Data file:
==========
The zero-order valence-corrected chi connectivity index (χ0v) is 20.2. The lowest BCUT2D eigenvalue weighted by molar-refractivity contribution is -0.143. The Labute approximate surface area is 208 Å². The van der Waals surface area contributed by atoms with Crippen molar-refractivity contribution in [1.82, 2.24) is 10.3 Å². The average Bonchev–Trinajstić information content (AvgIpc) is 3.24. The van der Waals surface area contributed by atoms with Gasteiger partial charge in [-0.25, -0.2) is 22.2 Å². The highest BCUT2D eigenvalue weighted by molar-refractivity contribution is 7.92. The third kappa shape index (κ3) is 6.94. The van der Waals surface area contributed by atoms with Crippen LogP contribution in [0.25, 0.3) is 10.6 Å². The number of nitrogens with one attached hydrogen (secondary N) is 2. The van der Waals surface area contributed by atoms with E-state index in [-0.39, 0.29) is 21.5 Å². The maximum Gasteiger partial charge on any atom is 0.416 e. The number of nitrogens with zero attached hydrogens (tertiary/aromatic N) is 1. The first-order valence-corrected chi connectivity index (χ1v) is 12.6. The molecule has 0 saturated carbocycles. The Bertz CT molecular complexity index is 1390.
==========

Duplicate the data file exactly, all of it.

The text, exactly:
The zero-order valence-corrected chi connectivity index (χ0v) is 20.2. The lowest BCUT2D eigenvalue weighted by molar-refractivity contribution is -0.143. The Labute approximate surface area is 208 Å². The van der Waals surface area contributed by atoms with Crippen molar-refractivity contribution in [1.82, 2.24) is 10.3 Å². The average Bonchev–Trinajstić information content (AvgIpc) is 3.24. The van der Waals surface area contributed by atoms with Gasteiger partial charge in [-0.25, -0.2) is 22.2 Å². The highest BCUT2D eigenvalue weighted by molar-refractivity contribution is 7.92. The third kappa shape index (κ3) is 6.94. The van der Waals surface area contributed by atoms with Crippen LogP contribution in [0.25, 0.3) is 10.6 Å². The number of nitrogens with one attached hydrogen (secondary N) is 2. The van der Waals surface area contributed by atoms with E-state index in [-0.39, 0.29) is 21.5 Å². The maximum Gasteiger partial charge on any atom is 0.416 e. The number of nitrogens with zero attached hydrogens (tertiary/aromatic N) is 1. The first-order valence-corrected chi connectivity index (χ1v) is 12.6. The molecule has 0 saturated carbocycles. The Bertz CT molecular complexity index is 1390.